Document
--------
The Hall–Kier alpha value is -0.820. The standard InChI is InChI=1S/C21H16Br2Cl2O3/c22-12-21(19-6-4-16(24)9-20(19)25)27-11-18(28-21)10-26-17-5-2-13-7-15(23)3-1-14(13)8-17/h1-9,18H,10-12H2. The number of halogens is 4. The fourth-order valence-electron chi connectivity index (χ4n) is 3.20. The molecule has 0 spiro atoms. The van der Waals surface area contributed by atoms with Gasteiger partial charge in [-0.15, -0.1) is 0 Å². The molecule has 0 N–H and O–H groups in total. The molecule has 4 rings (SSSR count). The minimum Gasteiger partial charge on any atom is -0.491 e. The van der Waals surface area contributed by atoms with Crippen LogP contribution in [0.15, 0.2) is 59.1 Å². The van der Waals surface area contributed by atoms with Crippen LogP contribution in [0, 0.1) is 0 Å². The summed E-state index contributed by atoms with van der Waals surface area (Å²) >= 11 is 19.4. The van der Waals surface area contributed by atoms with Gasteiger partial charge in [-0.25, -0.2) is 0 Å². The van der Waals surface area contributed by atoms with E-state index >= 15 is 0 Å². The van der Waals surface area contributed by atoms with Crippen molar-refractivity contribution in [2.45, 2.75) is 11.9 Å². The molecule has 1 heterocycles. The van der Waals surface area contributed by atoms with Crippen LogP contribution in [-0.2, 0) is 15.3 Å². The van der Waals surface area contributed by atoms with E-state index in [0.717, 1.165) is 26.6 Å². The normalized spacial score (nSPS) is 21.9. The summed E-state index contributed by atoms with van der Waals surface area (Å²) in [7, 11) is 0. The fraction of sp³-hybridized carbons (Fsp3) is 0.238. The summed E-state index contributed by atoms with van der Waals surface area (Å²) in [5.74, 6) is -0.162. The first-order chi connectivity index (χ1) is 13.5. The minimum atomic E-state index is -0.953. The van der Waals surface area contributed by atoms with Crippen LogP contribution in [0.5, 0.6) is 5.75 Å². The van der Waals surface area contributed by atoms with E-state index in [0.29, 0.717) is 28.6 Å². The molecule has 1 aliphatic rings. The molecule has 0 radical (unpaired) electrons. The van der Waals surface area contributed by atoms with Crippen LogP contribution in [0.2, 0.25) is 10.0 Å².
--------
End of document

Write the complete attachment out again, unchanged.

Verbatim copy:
The Hall–Kier alpha value is -0.820. The standard InChI is InChI=1S/C21H16Br2Cl2O3/c22-12-21(19-6-4-16(24)9-20(19)25)27-11-18(28-21)10-26-17-5-2-13-7-15(23)3-1-14(13)8-17/h1-9,18H,10-12H2. The number of halogens is 4. The fourth-order valence-electron chi connectivity index (χ4n) is 3.20. The molecule has 0 spiro atoms. The van der Waals surface area contributed by atoms with Gasteiger partial charge in [-0.15, -0.1) is 0 Å². The molecule has 0 N–H and O–H groups in total. The molecule has 4 rings (SSSR count). The minimum Gasteiger partial charge on any atom is -0.491 e. The van der Waals surface area contributed by atoms with Crippen LogP contribution in [0.15, 0.2) is 59.1 Å². The van der Waals surface area contributed by atoms with Crippen LogP contribution in [0, 0.1) is 0 Å². The summed E-state index contributed by atoms with van der Waals surface area (Å²) >= 11 is 19.4. The van der Waals surface area contributed by atoms with Gasteiger partial charge in [-0.25, -0.2) is 0 Å². The van der Waals surface area contributed by atoms with E-state index >= 15 is 0 Å². The van der Waals surface area contributed by atoms with Crippen molar-refractivity contribution in [2.45, 2.75) is 11.9 Å². The molecule has 1 heterocycles. The van der Waals surface area contributed by atoms with Crippen LogP contribution in [-0.2, 0) is 15.3 Å². The van der Waals surface area contributed by atoms with E-state index in [0.717, 1.165) is 26.6 Å². The normalized spacial score (nSPS) is 21.9. The summed E-state index contributed by atoms with van der Waals surface area (Å²) in [7, 11) is 0. The fraction of sp³-hybridized carbons (Fsp3) is 0.238. The summed E-state index contributed by atoms with van der Waals surface area (Å²) in [5.74, 6) is -0.162. The first-order chi connectivity index (χ1) is 13.5. The minimum atomic E-state index is -0.953. The van der Waals surface area contributed by atoms with Crippen LogP contribution in [0.5, 0.6) is 5.75 Å². The van der Waals surface area contributed by atoms with E-state index in [0.29, 0.717) is 28.6 Å². The molecule has 1 aliphatic rings. The molecule has 0 radical (unpaired) electrons. The van der Waals surface area contributed by atoms with Crippen LogP contribution in [0.2, 0.25) is 10.0 Å².